Legal Battle Over Casey Kasem's Care Offers 3 Lessons
Like clockwork in the late 1970s, I used to turn on my radio each weekend to listen to Casey Kasem’s American Top 40 to find out which recording artist had the top song that week. I loved hearing the trivia about various records and musicians, and also looked forward to hearing the weekly long-distance dedication that allowed listeners to salute a loved one.
Because of these memories, I have been saddened to read about the challenges that Kasem has faced recently. Kasem, who has Lewy body dementia and Parkinson’s disease, has been the subject of a caregiving tug-a-war between his wife and daughter.
In mid-May, a judge ordered an investigation to determine Kasem’s location after his wife, Jean, moved the disc jockey from Los Angeles without his children’s knowledge. At this point, daughter Kerri Kasem sought a temporary conservatorship and was appointed as her father’s temporary caretaker, displacing their stepmother. At that point, authorities located Kasem in the state of Washington. Reports indicated that Jean previously had made it difficult for Kasem’s adult children to see their father and had even hired an armed guard to be present when they did visit him.
After her father was found, Kerri moved him to a hospital where he was treated for an infected bed sore. While hospitalized, Kasem’s condition has continued to decline and the family has been in a legal tussle regarding whether to administer comfort-oriented care instead of medical treatment. As of yesterday, a judge ruled that food and fluids could be withheld from Kasem after concluding that providing these would cause more pain. Furthermore, the judge reviewed documents that indicated that Kasem didn’t want his life prolonged by food or fluids if he was mentally incapacitated. Not surprisingly, Jean and her attorney disagree with these rulings.
So what are the takeaways from this sad tale? Here are my thoughts:
- Make sure that you have all of your legal documents in order early. You need to take the time to complete all advance directives, which are written instructions that describe how you want health care decisions to be made if you become incapacitated. You need to complete a living will, which allows you to voice what kind of life-sustaining care you would want if injury or illness leaves you dying or in a persistent vegetative state with no hope of recovery. Another document that you need to complete is the power of attorney for health care. This document appoints someone to be your agent. This person will make all health care decisions for you if you lose the ability to make the decisions for yourself. A third document you need to complete is the power of attorney for finances and property, which appoints someone to handle your financial matters if you become incapacitated.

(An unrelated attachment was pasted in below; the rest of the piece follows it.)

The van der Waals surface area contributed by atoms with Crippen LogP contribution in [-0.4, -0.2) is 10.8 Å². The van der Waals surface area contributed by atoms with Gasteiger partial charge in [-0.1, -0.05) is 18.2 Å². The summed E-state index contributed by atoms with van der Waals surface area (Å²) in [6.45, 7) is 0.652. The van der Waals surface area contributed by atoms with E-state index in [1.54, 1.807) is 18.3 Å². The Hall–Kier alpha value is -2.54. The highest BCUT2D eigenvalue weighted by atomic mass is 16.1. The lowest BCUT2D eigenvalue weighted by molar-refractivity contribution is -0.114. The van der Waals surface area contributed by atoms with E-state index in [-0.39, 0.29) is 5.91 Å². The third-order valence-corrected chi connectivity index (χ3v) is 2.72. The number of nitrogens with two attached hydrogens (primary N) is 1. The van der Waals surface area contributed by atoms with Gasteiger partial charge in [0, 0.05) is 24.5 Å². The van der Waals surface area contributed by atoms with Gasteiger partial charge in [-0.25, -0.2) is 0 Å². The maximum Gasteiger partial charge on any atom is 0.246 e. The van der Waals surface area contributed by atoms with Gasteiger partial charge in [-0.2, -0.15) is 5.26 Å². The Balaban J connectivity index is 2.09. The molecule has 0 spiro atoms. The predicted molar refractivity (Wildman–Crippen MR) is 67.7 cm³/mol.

- Make sure that all of your family members hear directly from you about your wishes for your final days. Failing health often divides people since some family members and friends want every medical procedure done – and then some – to extend a loved one’s life, even if it diminishes the person’s quality of life. Having those conversations about your final wishes can be difficult but you need to have them with every family member, even those you are not really close to, in order to avoid what Mr. Kasem is facing.
- Caregivers need to really come to terms with death. The news reports seem to indicate that Jean Kasem really didn’t want to understand that her husband was dying and, instead, was holding out hope that some other treatment could be found to help him continue to live. While holding out hope, she may have allowed him to suffer greater physical harm through the development of the bed sore that became infected. Therefore, I believe that there comes a point when caregivers need to make the decision to let a loved one die. It’s not an easy decision to make, but it also is the right one for the loved one with dementia who is in failing health, for the caregiver and for the family.
Primary Sources for This Sharepost:
Houston Chronicle. (2014). Kasem daughter gets authority to withhold food.
McDonald, S. N. (2014). Police find Casey Kasem after his daughter files missing persons report. Washington Post.
Moyer, J. (2014). Casey Kasem near death. Washington Post.
Washington Department of Health Services. (2014). Consumer guide to health care.